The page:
August 12 was the one year anniversary of Lovinsky’s disappearance. I walked with a sinking feeling to the demonstration commemorating the sad day. It was hard to believe such an impressive, committed figure had been missing for an entire year. Between 150 and 200 demonstrators, many wearing t-shirts bearing Lovinsky’s likeness, marched in a circle around the statue of a man holding aloft a dove in the center of the Plaza of the Martyrs. Aristide built the monument in memory of the thousands killed in the first (U.S.-backed) coup against him of 1991-1994.
Lavalas activist Rene Civil, imprisoned on trumped-up charges in 2006 but freed under a conditional release after an international campaign on his behalf, addressed the crowd. He said that Lovinsky’s disappearance was a threat to Lavalas supporters, intended to stop them from struggling for Aristide’s return.
As the demonstration wound through downtown Port-au-Prince, several police vehicles followed. Police had already blocked off streets near the Plaza of Martyrs, which protest organizers claimed was done to discourage more people from participating. The police presence as the march ended in front of the National Palace was low-key, but a jeep with six heavily armed Brazilian troops was a bit more hostile. I took photos of them as one of them photographed me.
The next day I returned to the Palace of the Martyrs, where the September 30th Foundation, a group co-founded by Lovinsky to support reparations and justice for victims of the 1991 coup, holds a protest at 11am every Wednesday. Since their leader (one member told me, “we see Lovinsky as a father and a brother”) has been abducted the primary focus of the weekly action has been calling for the safe return of Lovinsky.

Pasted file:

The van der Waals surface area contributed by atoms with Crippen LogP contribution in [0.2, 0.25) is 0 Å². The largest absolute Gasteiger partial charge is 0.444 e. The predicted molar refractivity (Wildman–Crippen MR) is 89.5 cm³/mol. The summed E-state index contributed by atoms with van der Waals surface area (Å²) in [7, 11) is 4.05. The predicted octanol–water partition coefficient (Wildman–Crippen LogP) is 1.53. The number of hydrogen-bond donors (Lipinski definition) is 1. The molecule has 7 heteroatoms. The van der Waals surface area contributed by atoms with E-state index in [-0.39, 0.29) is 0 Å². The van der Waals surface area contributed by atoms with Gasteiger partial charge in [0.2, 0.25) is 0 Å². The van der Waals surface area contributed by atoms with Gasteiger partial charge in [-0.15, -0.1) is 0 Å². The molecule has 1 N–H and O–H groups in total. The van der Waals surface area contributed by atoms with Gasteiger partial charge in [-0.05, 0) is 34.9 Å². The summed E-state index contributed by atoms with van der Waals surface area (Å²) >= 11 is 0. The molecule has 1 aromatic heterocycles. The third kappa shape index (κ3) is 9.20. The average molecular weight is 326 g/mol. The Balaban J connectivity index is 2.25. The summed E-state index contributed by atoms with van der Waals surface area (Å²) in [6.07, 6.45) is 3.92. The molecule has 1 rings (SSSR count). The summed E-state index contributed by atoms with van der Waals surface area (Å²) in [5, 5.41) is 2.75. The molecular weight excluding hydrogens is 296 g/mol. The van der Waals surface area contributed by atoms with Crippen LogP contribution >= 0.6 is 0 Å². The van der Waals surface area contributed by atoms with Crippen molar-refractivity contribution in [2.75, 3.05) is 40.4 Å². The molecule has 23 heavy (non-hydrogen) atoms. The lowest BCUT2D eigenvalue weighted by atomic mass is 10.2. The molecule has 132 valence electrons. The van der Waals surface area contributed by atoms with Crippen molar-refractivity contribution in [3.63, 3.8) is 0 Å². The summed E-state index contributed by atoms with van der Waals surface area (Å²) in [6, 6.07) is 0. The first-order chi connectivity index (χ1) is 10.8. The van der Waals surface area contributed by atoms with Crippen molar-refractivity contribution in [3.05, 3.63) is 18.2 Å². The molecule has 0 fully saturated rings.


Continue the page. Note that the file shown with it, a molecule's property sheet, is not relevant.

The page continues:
Edwidge (for her safety, a pseudonym), a woman participating in the protest, told me “Lovinsky used to help us. All the time we’re hungry, now we have no one.” She continued, “Lovinsky was not a criminal. We know when the wealthy are kidnapped the government does everything it can to recover the victim. Lovinsky is not a dog, not an animal. He deserves the same treatment as the wealthy people. Give us a report. If he’s dead, give us the bones and we’ll bury him.”
Many of his supporters hold out hope that their sorely-missed friend is alive. The forty present at the Wednesday protest sang political lyrics set to traditional evangelical tunes (and, in at least one instance, a vodou song). One roughly translated as “The victims are asking for the key/ give us the key so we can open the door of justice/ who are we asking for? Lovinsky!”
In an interview later that day, human rights lawyer Mario Joseph of the Bureau des Avocats Internationaux (BAI) told me that in some ways the current Preval Administration is “worse than the interim [coup] government.” Joseph said he told the Haitian ambassador in Washington, “your government needs to launch an investigation … [but] on Lovinsky, they don’t want to do anything.” Joseph argues, “The Preval government continues the policies of the Latortue [coup] government,” and says most of those now in power are holdovers from the illegal 2004-2006 government.